Summary: The world around us is busy trying to steal the identity of Jesus from the church
April 2, 2006
Let me tell you about a guy that I know who was a church planter. It seems that in everything He did, He never gained any popularity. In fact, he was told that he was not well liked. In fact, after he finished one of His sermons, a large part of His congregation got up and left. He went from having about 300 or more to a little over 75. It didn’t seem like good church growth.
This guy did not have many friends and even those who claimed to be his friends deserted him. One betrayed Him and even tried to get rid of him.
To make matters worse he ended up with no real assets of any kind. He had no house, no car, no church building and no assets of any kind.
The poor guy was even rejected by his colleages. In fact, those in leadership basically black balled him and totally rejected his work.
If you were measuring success by these kinds of accomplishments, you would have to say this guy was a failure. Would you agree? If so, you just pronounced jesus Christ a failure. I believe that our nation and our church is suffering from an identity crisis. We have lost who we are as Christians because we have lost sight of who Jesus truly is.
In all, only about 50 days of Jesus’ ministry are touched upon in all the combined gospels. Jesus’ minimum term of ministry equaled three years, or 1080 days (360 days per year). That means 0.046 percent, or slightly less than half of one percent of the days that Jesus was actively ministering are actually recorded in the gospels. Imagine all of the teaching, the conversations, and the ministry that we never heard about.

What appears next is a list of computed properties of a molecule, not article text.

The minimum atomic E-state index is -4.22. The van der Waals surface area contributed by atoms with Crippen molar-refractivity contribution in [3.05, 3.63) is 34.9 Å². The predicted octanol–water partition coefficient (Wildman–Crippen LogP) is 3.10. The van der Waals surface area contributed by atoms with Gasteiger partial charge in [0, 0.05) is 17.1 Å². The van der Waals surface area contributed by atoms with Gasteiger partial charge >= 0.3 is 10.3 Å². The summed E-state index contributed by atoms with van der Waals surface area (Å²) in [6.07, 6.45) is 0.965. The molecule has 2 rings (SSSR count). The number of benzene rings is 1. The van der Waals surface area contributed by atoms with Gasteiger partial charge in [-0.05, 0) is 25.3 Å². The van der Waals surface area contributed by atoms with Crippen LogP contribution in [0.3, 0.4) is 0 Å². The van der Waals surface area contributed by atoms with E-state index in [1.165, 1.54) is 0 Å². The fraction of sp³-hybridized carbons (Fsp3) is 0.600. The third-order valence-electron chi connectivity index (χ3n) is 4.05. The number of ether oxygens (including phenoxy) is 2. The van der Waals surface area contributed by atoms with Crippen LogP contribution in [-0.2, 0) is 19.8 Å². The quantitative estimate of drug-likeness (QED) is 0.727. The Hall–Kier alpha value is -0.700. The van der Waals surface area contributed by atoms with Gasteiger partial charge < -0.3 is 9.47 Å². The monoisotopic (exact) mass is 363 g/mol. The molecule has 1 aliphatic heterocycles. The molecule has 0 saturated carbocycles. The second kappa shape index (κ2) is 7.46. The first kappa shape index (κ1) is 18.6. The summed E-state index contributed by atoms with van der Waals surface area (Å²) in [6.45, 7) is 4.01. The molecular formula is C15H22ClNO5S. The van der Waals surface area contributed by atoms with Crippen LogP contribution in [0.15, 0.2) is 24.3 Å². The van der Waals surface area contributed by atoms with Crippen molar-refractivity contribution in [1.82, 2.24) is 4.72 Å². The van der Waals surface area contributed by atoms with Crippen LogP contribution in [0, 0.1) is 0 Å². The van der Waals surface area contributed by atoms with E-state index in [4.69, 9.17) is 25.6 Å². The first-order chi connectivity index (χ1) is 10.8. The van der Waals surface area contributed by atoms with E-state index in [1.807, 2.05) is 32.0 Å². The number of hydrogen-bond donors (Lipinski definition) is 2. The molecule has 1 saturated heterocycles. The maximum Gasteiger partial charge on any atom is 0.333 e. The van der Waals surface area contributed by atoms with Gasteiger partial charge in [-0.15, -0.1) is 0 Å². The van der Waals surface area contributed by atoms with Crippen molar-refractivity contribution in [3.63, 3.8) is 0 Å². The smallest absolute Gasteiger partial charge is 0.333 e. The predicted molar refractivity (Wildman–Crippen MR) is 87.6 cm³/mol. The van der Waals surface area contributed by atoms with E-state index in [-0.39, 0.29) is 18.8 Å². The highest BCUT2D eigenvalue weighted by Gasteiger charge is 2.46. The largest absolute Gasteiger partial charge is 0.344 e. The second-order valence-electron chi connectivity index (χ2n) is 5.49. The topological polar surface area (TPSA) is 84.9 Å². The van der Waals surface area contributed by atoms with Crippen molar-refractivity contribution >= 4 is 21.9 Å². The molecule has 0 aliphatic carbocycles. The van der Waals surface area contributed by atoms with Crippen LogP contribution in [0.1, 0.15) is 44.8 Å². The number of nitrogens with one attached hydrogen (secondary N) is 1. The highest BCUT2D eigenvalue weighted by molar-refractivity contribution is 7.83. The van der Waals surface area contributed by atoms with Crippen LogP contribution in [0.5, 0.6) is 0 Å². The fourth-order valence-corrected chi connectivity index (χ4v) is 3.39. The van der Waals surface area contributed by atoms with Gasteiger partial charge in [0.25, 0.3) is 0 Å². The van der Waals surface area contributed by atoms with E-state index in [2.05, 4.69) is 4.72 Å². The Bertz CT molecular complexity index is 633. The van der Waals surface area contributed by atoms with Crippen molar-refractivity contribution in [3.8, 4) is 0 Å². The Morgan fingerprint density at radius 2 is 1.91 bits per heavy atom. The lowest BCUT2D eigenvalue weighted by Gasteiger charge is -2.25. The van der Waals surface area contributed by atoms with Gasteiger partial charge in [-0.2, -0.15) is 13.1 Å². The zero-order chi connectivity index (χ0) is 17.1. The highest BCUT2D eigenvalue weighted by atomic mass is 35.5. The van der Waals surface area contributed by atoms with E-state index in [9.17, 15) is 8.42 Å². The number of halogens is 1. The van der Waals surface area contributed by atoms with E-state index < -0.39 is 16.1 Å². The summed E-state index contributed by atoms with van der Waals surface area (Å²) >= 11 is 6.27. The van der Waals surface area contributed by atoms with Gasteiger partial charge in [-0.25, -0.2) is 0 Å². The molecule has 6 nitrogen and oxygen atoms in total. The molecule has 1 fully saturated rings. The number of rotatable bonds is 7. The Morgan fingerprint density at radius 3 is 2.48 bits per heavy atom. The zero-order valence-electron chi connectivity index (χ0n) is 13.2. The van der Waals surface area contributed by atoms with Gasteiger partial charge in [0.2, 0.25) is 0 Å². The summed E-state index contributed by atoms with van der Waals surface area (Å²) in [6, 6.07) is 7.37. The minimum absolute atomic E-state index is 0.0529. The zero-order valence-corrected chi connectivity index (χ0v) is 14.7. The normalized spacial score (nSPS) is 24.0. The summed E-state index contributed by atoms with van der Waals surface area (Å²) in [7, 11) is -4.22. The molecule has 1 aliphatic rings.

Now there was about this time Jesus a wise man, if it be lawful to call him a man; for he was a doer of wonderful works, a teacher of such men as receive the truth with pleasure. He drew over to him many Jews, and also many of the Greeks. This man was the Christ. And when Pilate had condemned him to the cross, those who had loved him from the first did not forsake him for he appeared to them alive on the third day, the divine prophets having spoken these and thousands of other wonderful things about him. And even now, the race of Christians, so named from him, has not died out. -- From the Writings of Josephus, before 100 A.D
13 When Jesus came to the region of Caesarea Philippi, he asked his disciples, "Who do people say the Son of Man is?" 14 They replied, "Some say John the Baptist; others say Elijah; and still others, Jeremiah or one of the prophets." 15 "But what about you?" he asked. "Who do you say I am?" 16 Simon Peter answered, "You are the Christ, the Son of the living God." 17 Jesus replied, "Blessed are you, Simon son of Jonah, for this was not revealed to you by man, but by my Father in heaven. Matthew 16:13-17 (quickview)
Who do the crowds say that I am?
In our modern culture there is more and more confusion over just who Jesus is. It seems that even the church cannot agree on who Jesus is. There are more and more theories that seem to come up about who Jesus was. More and more documentaries are being made to discover who Jesus was and virtually all of them slide their agenda into the mix and distort the identity of Jesus.